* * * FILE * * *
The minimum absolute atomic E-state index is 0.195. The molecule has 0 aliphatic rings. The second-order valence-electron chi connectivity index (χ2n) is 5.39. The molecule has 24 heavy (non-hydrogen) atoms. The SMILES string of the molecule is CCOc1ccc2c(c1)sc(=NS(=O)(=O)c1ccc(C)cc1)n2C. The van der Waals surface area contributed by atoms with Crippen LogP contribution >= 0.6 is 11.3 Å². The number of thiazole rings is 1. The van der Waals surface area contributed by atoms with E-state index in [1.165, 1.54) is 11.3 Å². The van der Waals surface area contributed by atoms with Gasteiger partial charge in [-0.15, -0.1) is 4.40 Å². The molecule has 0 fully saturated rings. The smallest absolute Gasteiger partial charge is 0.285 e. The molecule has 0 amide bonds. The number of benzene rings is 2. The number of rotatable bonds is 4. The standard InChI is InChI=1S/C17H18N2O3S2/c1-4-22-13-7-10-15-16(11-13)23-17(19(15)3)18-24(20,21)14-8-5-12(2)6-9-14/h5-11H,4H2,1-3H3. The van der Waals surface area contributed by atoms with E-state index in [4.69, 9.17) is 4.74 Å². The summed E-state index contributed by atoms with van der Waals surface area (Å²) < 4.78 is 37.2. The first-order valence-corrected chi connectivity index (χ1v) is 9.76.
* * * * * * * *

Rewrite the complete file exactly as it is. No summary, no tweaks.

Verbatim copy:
The minimum absolute atomic E-state index is 0.195. The molecule has 0 aliphatic rings. The second-order valence-electron chi connectivity index (χ2n) is 5.39. The molecule has 24 heavy (non-hydrogen) atoms. The SMILES string of the molecule is CCOc1ccc2c(c1)sc(=NS(=O)(=O)c1ccc(C)cc1)n2C. The van der Waals surface area contributed by atoms with Crippen LogP contribution >= 0.6 is 11.3 Å². The number of thiazole rings is 1. The van der Waals surface area contributed by atoms with E-state index in [1.165, 1.54) is 11.3 Å². The van der Waals surface area contributed by atoms with Gasteiger partial charge in [-0.15, -0.1) is 4.40 Å². The molecule has 0 fully saturated rings. The smallest absolute Gasteiger partial charge is 0.285 e. The molecule has 0 amide bonds. The number of benzene rings is 2. The number of rotatable bonds is 4. The standard InChI is InChI=1S/C17H18N2O3S2/c1-4-22-13-7-10-15-16(11-13)23-17(19(15)3)18-24(20,21)14-8-5-12(2)6-9-14/h5-11H,4H2,1-3H3. The van der Waals surface area contributed by atoms with E-state index in [4.69, 9.17) is 4.74 Å². The summed E-state index contributed by atoms with van der Waals surface area (Å²) < 4.78 is 37.2. The first-order valence-corrected chi connectivity index (χ1v) is 9.76.